The rubber hits the road when really repulsive characters and views get protection. Yet most voters believe that losing your job for the causes you contribute to, the protests you peacefully participate in, or the upside-down theories you champion is just plain wrong. Seventy-nine percent said that they believe it should be illegal to fire a CEO who said he was against gay marriage. While 36 percent of younger voters were in favor of such a firing, even with that group it was only slightly more than a third. Almost 80 percent of people of all races agreed such a firing should be against the law.

What if someone expressed racist views online or at a rally, presenting perhaps one of the toughest cases? Here, 60 percent said it should be illegal to fire them and 40 percent said it should be legal. A majority of young voters said the opposite — fire them — but still, by a wide margin, a majority of voters as a matter of principle agree that even people with completely reprehensible views should not be fired for just expressing those views.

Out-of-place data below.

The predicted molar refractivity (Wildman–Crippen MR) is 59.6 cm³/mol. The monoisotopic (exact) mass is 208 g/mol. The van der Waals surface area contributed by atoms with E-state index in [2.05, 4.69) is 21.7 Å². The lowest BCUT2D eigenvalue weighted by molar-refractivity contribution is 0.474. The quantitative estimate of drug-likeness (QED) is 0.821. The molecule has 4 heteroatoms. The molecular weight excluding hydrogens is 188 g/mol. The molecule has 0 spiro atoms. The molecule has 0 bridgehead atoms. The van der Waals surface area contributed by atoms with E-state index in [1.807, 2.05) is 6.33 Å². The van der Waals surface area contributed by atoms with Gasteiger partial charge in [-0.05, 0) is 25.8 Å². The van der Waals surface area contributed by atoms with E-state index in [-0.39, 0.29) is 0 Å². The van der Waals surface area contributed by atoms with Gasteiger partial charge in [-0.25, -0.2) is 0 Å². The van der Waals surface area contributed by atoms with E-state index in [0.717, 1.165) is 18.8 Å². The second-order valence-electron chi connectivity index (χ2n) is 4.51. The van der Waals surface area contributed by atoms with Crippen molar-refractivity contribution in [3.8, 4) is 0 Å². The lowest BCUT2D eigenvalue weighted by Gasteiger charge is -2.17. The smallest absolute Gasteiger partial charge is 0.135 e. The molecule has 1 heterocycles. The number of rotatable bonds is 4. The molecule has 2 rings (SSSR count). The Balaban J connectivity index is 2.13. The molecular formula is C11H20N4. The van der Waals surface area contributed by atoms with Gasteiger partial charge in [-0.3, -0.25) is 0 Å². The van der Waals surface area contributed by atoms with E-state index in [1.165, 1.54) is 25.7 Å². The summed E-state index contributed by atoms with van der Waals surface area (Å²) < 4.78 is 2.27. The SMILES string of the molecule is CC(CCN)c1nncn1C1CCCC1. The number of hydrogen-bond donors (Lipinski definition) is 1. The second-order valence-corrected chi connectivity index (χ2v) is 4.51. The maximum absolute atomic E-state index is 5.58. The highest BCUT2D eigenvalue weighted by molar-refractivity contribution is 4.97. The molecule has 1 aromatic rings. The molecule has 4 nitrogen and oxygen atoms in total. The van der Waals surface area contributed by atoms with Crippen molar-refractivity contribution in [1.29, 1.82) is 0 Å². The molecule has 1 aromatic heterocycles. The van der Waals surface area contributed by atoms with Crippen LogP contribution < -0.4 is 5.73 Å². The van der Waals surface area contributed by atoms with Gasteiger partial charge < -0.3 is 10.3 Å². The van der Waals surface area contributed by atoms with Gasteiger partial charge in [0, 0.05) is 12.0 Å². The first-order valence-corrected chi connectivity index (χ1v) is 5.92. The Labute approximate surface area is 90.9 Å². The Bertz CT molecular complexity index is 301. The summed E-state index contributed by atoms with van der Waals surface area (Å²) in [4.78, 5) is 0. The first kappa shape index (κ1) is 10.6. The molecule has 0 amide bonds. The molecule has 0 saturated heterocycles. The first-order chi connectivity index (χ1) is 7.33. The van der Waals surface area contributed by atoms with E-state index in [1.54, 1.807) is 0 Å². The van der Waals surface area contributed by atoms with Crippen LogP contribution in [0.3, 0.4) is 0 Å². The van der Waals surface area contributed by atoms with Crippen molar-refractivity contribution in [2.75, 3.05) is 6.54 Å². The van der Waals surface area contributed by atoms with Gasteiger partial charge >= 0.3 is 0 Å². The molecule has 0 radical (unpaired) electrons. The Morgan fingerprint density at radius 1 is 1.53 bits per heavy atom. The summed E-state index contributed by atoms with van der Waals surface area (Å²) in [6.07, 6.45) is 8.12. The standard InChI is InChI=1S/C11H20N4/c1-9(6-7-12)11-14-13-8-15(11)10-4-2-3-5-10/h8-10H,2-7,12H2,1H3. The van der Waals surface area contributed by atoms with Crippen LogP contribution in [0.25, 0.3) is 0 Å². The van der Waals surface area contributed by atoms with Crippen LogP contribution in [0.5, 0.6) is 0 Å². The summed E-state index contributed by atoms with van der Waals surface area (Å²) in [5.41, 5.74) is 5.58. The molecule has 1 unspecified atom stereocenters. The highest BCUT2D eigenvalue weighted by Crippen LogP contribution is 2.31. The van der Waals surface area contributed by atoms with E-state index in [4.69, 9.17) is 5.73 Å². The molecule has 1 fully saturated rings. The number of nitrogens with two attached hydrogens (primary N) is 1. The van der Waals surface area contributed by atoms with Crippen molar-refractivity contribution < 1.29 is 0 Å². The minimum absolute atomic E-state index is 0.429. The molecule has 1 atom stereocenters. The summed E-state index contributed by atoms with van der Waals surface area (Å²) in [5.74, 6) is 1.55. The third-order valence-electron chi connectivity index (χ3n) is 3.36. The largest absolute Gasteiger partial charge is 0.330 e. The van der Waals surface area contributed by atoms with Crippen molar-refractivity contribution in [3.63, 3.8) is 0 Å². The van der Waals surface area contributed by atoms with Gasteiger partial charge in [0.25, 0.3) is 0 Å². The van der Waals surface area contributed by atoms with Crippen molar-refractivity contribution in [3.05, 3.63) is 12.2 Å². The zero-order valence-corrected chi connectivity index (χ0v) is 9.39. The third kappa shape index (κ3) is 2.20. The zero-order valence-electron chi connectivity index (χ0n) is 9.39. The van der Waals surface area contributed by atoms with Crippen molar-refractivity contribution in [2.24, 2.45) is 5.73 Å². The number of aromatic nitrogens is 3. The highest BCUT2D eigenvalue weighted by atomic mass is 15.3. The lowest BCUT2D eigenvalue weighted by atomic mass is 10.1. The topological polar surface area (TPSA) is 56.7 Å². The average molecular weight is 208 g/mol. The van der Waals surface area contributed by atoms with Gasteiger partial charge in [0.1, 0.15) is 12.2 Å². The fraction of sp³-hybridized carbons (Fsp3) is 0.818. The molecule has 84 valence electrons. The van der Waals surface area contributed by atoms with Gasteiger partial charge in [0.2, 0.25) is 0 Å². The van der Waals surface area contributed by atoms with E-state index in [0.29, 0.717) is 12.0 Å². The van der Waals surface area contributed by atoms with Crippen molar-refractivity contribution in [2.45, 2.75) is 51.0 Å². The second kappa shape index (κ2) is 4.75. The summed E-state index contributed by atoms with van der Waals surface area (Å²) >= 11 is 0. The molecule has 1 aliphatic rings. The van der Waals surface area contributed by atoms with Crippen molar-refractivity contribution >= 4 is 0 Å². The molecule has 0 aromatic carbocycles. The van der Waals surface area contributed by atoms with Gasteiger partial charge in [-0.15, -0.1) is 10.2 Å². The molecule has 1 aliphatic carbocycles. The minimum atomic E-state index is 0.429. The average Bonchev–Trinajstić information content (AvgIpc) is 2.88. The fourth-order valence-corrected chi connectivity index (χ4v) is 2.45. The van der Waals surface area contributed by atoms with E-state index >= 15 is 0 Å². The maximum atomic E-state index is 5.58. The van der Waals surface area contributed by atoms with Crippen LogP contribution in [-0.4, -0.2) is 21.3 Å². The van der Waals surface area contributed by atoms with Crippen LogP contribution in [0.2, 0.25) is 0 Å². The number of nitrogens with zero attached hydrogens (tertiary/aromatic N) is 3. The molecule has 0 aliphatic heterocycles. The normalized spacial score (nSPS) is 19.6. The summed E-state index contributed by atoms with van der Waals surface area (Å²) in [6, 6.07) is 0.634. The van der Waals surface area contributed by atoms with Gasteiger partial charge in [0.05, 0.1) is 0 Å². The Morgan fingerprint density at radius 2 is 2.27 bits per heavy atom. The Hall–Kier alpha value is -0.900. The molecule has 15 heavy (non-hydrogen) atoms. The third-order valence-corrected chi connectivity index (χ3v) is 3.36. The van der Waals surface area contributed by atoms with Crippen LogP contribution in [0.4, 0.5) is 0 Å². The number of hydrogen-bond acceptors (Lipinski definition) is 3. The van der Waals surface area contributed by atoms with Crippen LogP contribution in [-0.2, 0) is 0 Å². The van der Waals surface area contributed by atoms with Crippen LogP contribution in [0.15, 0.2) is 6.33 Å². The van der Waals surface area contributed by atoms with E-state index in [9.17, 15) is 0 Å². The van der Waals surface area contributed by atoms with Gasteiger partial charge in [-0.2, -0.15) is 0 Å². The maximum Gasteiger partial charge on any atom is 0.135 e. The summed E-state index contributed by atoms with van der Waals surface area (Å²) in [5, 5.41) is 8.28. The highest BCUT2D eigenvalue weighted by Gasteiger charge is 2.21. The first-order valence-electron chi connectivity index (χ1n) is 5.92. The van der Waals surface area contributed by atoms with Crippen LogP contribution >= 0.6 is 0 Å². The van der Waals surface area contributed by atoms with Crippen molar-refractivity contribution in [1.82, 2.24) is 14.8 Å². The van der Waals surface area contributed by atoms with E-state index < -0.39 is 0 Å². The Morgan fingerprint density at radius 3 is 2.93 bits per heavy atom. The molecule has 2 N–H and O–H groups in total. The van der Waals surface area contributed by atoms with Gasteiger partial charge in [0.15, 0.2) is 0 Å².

Seventy-one percent said it should be illegal to fire someone for reinforcing gender stereotypes. That included 74 percent of women and a majority of 18 to 34 voters. The excuse a Silicon Valley company gave for firing one of its engineers fell flat with the public because people understand what goes around, comes around. Fire people for what you object to today, and who knows who will be in charge of firings tomorrow.

We gave some additional detail in the case of the engineer who said there were innate differences between men and women that may be responsible for the lack of women engineers — and, even with this detail, 55 percent (including 56 percent of women) said the technology company was wrong to fire him, and most thought it set a bad precedent that would stifle speech further.